2003-03-03 10:00

the burden of literacy

I have been in turmoil about what to read next.

I had been working through the vast The Recognitions by William Gaddis, but have had to put it aside for two reasons. First, it’s 954 pages long, and a real wrist-sprainer. Hard to cart around in my bag, considering I need to make room in there for my powerbook and accessories, client folders, notebook, and so forth; and I never travel with only one book, so my bag was often rather uncomfortably bulky. I simply found myself hestitating every time I had to pack my bag for a day out. Rather shallow reason not to read a book, but then, I think it’s why I’ve been having such miserable luck with Barbara Tuchman’s A Distant Mirror, which I own in a hefty hard cover edition, and of which I have read and relished the first three-eighths nearly four times.

The second reason is more content-driven and less, shall we say, cosmetic. Now, The Recognitions is momumental, and I hesitate to say too much about it, since the reputedly pseudonymous “Jack Green” rather famously skewered the whole cabal of professional critics after they supposedly fumbled in their attempts to review the book. His salvo bears his thesis as a title: Fire the Bastards! So, I will simply note one aspect of the book concerns religion. Gaddis clearly has a delightful time exposing all the very real reasons why religion can be so nauseating and dangerous. But it’s a note that I can’t listen to repeatedly, especially in an era when I can’t hear the difference between the apocalyptic ravings of the various peoples of the book.

The Recognitions is unrelenting in its bitter satire. I love satire as much as the next negative positivist, but one of the main characters in the “religion sucks” thread, Aunt May, is just a wee too realistic.

So, I have been casting about for other things to read. I was rather sick recently, and while imprisoned in my bed, surrounded by waste baskets overflowing with saturated tissues, my overstuffed skull could handle nothing other than Cadfael mysteries. These are deeply satisfying novels, twenty in all, and we own perhaps twelve of them. Thirteen were made into TV shows starring the irresistable Derek Jacobi. We own all of those (a lavish birthday present a few years ago) and have watched them often.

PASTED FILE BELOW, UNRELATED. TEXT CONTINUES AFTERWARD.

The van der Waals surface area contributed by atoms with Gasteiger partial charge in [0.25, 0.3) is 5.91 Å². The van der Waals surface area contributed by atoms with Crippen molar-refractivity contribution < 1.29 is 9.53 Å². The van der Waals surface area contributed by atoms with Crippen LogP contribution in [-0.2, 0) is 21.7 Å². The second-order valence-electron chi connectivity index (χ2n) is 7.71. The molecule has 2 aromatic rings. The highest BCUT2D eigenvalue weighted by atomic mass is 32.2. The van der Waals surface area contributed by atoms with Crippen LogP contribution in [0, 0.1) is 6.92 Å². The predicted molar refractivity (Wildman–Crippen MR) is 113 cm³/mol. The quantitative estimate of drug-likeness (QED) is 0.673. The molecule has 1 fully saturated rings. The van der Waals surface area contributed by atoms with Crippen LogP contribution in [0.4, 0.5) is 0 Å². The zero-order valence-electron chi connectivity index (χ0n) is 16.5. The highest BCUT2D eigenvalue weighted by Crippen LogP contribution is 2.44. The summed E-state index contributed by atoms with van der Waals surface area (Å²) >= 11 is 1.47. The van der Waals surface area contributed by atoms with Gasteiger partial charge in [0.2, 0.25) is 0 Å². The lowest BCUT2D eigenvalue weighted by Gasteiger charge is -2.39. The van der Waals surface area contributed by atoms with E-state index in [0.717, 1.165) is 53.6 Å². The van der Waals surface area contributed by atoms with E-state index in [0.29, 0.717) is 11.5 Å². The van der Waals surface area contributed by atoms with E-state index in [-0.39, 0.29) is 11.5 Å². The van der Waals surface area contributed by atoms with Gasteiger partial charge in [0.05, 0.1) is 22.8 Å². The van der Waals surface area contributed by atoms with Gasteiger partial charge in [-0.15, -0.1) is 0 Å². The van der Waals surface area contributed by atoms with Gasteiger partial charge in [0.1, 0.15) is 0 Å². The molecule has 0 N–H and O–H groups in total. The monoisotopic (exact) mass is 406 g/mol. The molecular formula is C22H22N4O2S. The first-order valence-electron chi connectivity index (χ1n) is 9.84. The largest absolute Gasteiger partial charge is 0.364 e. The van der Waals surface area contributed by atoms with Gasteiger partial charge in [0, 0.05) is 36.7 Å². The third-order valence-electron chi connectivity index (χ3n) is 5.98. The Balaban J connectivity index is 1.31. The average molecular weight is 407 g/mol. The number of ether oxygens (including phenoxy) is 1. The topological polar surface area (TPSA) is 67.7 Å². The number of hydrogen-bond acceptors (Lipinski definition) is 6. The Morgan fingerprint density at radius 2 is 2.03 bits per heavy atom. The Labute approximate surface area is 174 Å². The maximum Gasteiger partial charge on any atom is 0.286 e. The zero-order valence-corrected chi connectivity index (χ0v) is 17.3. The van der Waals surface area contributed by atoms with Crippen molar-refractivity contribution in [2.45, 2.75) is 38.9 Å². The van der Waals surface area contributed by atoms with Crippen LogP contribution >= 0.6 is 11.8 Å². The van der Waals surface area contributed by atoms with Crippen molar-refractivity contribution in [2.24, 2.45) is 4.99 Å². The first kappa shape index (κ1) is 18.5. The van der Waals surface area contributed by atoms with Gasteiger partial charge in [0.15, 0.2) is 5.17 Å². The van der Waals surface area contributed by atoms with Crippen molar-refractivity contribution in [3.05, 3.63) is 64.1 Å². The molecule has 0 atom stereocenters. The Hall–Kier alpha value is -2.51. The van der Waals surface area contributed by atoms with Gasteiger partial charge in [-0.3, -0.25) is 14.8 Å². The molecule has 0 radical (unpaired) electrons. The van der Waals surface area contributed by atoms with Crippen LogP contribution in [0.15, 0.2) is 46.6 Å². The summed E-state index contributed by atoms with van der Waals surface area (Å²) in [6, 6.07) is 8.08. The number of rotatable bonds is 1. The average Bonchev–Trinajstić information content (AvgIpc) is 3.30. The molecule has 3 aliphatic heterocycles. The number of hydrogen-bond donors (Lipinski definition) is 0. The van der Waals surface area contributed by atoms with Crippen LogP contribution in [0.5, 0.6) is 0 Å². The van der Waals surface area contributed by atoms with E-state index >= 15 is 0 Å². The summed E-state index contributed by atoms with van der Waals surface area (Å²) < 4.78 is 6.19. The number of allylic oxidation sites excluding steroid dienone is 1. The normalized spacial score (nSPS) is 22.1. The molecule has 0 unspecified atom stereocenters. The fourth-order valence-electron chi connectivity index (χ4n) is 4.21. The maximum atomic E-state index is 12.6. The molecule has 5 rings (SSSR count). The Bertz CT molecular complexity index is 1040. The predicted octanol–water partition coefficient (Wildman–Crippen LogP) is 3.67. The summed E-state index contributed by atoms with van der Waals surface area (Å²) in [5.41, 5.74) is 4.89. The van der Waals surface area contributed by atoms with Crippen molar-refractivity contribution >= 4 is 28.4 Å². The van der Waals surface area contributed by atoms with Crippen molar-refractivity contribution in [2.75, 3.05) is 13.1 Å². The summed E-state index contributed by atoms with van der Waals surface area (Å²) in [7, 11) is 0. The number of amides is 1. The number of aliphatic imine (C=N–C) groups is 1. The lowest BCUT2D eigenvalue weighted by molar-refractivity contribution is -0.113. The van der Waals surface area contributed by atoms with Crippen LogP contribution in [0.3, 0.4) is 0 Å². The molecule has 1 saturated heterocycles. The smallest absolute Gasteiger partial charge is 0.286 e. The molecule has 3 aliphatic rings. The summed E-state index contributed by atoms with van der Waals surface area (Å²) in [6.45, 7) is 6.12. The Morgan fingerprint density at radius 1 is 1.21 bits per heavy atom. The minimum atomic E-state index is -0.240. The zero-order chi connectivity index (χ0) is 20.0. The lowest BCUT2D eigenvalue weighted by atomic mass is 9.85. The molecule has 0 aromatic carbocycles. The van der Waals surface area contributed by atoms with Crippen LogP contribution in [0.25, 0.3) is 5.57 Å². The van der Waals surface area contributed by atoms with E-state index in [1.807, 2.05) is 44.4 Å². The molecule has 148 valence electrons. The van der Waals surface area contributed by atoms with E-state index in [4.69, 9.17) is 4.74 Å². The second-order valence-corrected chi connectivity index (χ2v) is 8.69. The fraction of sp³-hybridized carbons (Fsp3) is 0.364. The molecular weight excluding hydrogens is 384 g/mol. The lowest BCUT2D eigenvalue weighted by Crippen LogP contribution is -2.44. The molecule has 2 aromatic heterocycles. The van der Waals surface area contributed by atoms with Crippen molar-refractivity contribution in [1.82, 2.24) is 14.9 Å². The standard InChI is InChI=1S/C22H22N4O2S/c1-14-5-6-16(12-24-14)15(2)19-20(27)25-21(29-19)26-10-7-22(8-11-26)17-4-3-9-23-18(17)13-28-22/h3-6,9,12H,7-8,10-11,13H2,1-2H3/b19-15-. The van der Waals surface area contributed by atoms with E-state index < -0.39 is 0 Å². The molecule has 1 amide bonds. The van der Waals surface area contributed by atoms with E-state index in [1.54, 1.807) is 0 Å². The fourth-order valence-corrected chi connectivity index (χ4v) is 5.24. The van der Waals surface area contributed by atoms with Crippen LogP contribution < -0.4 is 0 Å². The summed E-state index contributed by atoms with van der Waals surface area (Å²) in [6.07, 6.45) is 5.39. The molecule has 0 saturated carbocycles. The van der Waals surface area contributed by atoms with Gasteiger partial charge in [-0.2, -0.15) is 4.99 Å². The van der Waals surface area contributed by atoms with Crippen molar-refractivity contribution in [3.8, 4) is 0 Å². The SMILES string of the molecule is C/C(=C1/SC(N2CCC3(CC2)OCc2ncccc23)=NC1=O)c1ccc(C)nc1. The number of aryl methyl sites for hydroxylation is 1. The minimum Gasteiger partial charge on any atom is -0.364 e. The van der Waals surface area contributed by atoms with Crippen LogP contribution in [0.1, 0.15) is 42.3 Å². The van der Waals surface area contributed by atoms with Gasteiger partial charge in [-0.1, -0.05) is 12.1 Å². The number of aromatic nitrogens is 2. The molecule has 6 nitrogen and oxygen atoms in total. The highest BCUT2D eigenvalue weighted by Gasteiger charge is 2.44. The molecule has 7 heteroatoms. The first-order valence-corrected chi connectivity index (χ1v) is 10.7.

The series is set from about 1137 to 1146, essentially the decade when England was torn by civil war between Empress Maud, the daughter of King Henry II, and her cousin, pretender to the throne, King Stephen. History remembers Stephen as Henry’s successor, and the last of the Angevin/Norman kings, but Stephen’s successor was Maud’s son, Henry III, the first of the Plantagenets, and father of the next acquisitve generation: his children would squabble for the next hundred years in the poetically named wars of the roses (the white rose of York and the red rose of Lanaster. Or maybe the other way round. This is one of those camel/dromedary problems…)

Anyway, this era is dear to me, since at this time the first universities were slowly congealing out of the monastic soup at the various commercial centers of Europe; the bookmen, or scholastics, were reading the unexpurgated Aristotle for the first time since the 400s, and the groundwork for the modern world was being laid: Kepler, Copernicus, Galileo, Bruno, Darwin…

Don’t look to ancient Rome or Greece for nearly as much of our world as you might think. They were slave states, an aristocracy and an empire, and both were quite remote philosophically from anything that existed in Europe after, say, the Carolingians. You and I would be quite profoundly disoriented if we were dropped into Rome of the third century CE, or Greece in the third century BCE. But send us to Shrewsbury England, 1141 CE, and we might even understand a little of the language. The atrocious hygiene might drive us to drink, but on the whole, quite familiar.

But I have since read three Cadfael books, and I think that’s enough for the time being. So. What to read?

It’s currently between Invisible Cities by Italo Calvino, or The Rings of Saturn by WG Sebald. Neither is too bulky, so I am hauling both with me. I will dip into each over the next day or two, and decide which will come first, and which will come second.


readings


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Ong I Walter Ong, Orality & Literacy: The personal diary is a very late literary form, in effect unknown until the seventeenth century… The kind of
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the tracery of a pattern I am crawling slowly through Invisible Cities. It reads like so many prose poems, with each subchapter devoted to describing a different city. I am